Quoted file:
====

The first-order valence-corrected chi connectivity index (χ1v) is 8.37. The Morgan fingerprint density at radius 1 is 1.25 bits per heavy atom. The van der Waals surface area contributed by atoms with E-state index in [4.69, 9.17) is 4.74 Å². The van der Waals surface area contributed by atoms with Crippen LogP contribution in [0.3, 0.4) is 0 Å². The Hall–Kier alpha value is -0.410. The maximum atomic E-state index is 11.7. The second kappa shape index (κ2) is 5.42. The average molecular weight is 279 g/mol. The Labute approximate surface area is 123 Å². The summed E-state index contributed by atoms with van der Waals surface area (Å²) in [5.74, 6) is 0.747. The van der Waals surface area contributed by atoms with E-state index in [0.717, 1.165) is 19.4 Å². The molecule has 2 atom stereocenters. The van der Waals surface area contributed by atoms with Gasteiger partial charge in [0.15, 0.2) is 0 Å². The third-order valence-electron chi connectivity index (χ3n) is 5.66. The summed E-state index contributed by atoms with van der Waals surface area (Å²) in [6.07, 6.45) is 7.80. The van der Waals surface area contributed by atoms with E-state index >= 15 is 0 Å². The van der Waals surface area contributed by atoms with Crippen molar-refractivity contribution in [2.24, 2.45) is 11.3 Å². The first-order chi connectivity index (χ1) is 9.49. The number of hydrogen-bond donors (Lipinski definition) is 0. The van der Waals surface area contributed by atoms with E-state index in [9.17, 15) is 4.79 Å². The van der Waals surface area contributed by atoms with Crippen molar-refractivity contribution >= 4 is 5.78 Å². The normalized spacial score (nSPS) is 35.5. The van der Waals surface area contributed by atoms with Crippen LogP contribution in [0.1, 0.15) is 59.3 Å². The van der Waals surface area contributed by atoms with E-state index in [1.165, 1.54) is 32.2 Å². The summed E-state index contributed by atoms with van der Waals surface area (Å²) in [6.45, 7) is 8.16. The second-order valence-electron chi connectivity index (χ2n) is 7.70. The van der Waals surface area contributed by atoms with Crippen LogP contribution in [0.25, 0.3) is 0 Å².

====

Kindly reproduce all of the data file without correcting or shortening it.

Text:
The first-order valence-corrected chi connectivity index (χ1v) is 8.37. The Morgan fingerprint density at radius 1 is 1.25 bits per heavy atom. The van der Waals surface area contributed by atoms with E-state index in [4.69, 9.17) is 4.74 Å². The van der Waals surface area contributed by atoms with Crippen LogP contribution in [0.3, 0.4) is 0 Å². The Hall–Kier alpha value is -0.410. The maximum atomic E-state index is 11.7. The second kappa shape index (κ2) is 5.42. The average molecular weight is 279 g/mol. The Labute approximate surface area is 123 Å². The summed E-state index contributed by atoms with van der Waals surface area (Å²) in [5.74, 6) is 0.747. The van der Waals surface area contributed by atoms with E-state index in [0.717, 1.165) is 19.4 Å². The molecule has 2 atom stereocenters. The van der Waals surface area contributed by atoms with Gasteiger partial charge in [0.15, 0.2) is 0 Å². The third-order valence-electron chi connectivity index (χ3n) is 5.66. The summed E-state index contributed by atoms with van der Waals surface area (Å²) in [6.07, 6.45) is 7.80. The van der Waals surface area contributed by atoms with E-state index >= 15 is 0 Å². The van der Waals surface area contributed by atoms with Crippen molar-refractivity contribution in [2.24, 2.45) is 11.3 Å². The first-order chi connectivity index (χ1) is 9.49. The number of hydrogen-bond donors (Lipinski definition) is 0. The van der Waals surface area contributed by atoms with E-state index in [9.17, 15) is 4.79 Å². The van der Waals surface area contributed by atoms with Crippen molar-refractivity contribution >= 4 is 5.78 Å². The normalized spacial score (nSPS) is 35.5. The van der Waals surface area contributed by atoms with Crippen LogP contribution in [0.1, 0.15) is 59.3 Å². The van der Waals surface area contributed by atoms with E-state index in [1.165, 1.54) is 32.2 Å². The summed E-state index contributed by atoms with van der Waals surface area (Å²) in [6.45, 7) is 8.16. The second-order valence-electron chi connectivity index (χ2n) is 7.70. The van der Waals surface area contributed by atoms with Crippen LogP contribution in [0.25, 0.3) is 0 Å².